Treasure 103 – Innovation & Silicon Valley

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What are the success factors of innovation units? How do Innovation Labs generate homeless ideas? Which way of thinking makes founders successful in Silicon Valley? This treasure is all about innovation. The impulse for this treasure came from CompanyPirate reader Benedikt Bez, who wanted information on the topic “Cooperation between companies for innovation”. I will try to get more nuggets on this topic over the next few weeks.

What about the topic of digital innovation in German companies? Nugget #1, a study by Thomas Sindemann by Infront Consulting, provides insight. 2/3 of all DAX companies already afford a Digital Innovation Unit. The study provides a division into three different forms – Innovation Labs, Company Builder and Accelerators. There are also mixed forms or several units under one roof, as the 2019 Report shows.
Here are my take-aways on the subject of Company Builder. On Innovation Labs and Accelerators I write some thoughts in Nugget #2 and #3.

  • According to the study, company builders have the highest goal achievement (page 24). Success factor 1 means “control” according to the study. I would say that Company Builders are successful because no control is operated. The small enterprises are completely aligned to the customer and operate with maximum creation of value. You can find more information on the primus of goal achievement, Daimler’s Lab1886, in treasure 92.
  • My personal favorite of success factors is Network (page 30). Without the involvement of customers, suppliers and experts, it is almost impossible to achieve the necessary speed. Because a small team possesses hardly all necessary skills and expertises. “Not invented here” is definitely a no-go. The network must be continuously expanded and maintained. I see this as an important task for the Company Builder. The Company Builder must also ensure that legal and contractual issues are dealt with quickly and easily. Otherwise, the speed of the network is quickly lost again. This will certainly still be a topic in future treasure chests. If you have any material, please contact me!
  • The next level in networking and cooperation is described on page 46. The first companies are already joining forces to form joint accelerators. Some of them are even competitors. I also see potential for company builders here. If you are part of a Company Builder and would like to continue this idea, please contact me!

There is now also a 2019 issue of the study worth reading. But for a first overview and classification I think the 2018 one is better. (30+ min, text, German)

Groups on the tracks of startups

Tendayi Viki from Strategyzer writes about the success factors for Innovation Labs in Nugget #2. Because new ideas often have no chance in the existing organization, the Innovation Lab becomes a kind of SOS Children’s Village. In the beginning, the delicate plants grow quite well. However, the time comes when resources or people from the existing organization are needed. It is therefore important that there is support from leaders. The situation becomes even more critical if the idea is to be scaled back into the existing organization. In many companies that I got to know, this was accompanied by a handover of the idea. The Innovation Lab team stayed in the Innovation Lab and couldn’t get rid of the “hot potato”. In most cases, the team of the existing organisation was risk-averse and the idea was still too immature. Perhaps it was also due to the “not invented here” syndrome.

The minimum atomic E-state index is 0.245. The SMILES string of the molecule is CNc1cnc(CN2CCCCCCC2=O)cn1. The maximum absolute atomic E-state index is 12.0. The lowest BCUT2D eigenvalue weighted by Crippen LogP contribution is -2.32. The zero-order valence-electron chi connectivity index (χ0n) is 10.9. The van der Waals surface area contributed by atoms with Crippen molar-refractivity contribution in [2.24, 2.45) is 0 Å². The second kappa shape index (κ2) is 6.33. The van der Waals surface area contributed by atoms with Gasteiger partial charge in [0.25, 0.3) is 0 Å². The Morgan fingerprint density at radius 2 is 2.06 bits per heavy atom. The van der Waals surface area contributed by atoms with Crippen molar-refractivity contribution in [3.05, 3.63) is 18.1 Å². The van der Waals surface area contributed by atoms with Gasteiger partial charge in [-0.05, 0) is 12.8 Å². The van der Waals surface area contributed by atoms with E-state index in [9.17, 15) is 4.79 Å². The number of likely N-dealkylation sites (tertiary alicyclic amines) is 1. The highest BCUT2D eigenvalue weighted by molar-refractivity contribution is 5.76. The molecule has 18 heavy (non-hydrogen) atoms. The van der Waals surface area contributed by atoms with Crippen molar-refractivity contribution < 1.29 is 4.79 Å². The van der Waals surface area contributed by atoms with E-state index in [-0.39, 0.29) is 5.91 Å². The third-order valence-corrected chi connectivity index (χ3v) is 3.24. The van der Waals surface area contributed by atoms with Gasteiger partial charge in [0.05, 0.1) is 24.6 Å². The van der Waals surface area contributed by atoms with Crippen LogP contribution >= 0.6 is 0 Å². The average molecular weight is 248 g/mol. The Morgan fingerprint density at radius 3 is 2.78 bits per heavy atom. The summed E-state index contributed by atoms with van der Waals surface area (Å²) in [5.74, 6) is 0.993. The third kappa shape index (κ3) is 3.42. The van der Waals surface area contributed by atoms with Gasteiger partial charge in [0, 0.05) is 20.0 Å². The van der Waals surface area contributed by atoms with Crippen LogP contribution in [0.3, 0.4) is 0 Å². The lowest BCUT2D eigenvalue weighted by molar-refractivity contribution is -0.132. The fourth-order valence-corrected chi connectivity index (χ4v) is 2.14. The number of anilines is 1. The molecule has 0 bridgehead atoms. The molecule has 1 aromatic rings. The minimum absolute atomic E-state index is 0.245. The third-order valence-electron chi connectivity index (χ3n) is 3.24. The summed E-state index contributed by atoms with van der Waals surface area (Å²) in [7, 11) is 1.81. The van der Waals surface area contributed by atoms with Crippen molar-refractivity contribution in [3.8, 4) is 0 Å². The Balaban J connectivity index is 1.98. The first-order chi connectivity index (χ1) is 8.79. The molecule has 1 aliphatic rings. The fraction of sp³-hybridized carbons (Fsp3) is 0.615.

Even if this problem does not exist. Some of the ideas may not fit the company’s strategy. I think a company builder prepares young companies better to go their own way. A first clue how well your innovation efforts are supported can be found in the Innovation Readiness Assessment linked in the article.
Has your company an Innovation Lab? What about scaling ideas? I am very interested in the exchange. (3 min, text, English)

Innovation Labs Should Not Be A Home For Homeless Ideas

Let’s finally take a look at the topic Accelerator. The world’s most successful accelerators are located in Silicon Valley. The well-known Y Combinator has produced successful unicorns like AirBnB. Plug and Play is certainly also known to many. Wayra, a member of British Telefonica, is represented in Munich as well as Silicon Valley.
Nugget #3 deals with the way of thinking in Silicon Valley. The article comes from Urs M. Krämer, who also contributed to our “What if” Blogparade. “Business is in danger when costs increase and value is flat”. Everyone in the automotive industry would have to cock up their ears now. If you think of electric mobility and autonomous driving, you probably don’t have a Silicon Valley way of thinking. According to the article, these two topics have already been discussed.
By the way, founders in the Bay Area always keep their ears open as well as their eyes. Perhaps we also do this in German companies. However, we look far too rarely outside our companies or even our industry. Here the circle closes to my thoughts in Nugget 1. So I agree with Urs Krämer when he says: “We definitely don’t all have to become Americans, but a pinch of US mindset would do us good.”
On the other hand, however, we shouldn’t ignore the fact that there are other exciting ecosystems in the world besides Silicon Valley. In treasure 84 I wrote about it. The Startup Genome Report is now also available in the 2019 issue. (5 min, text, German)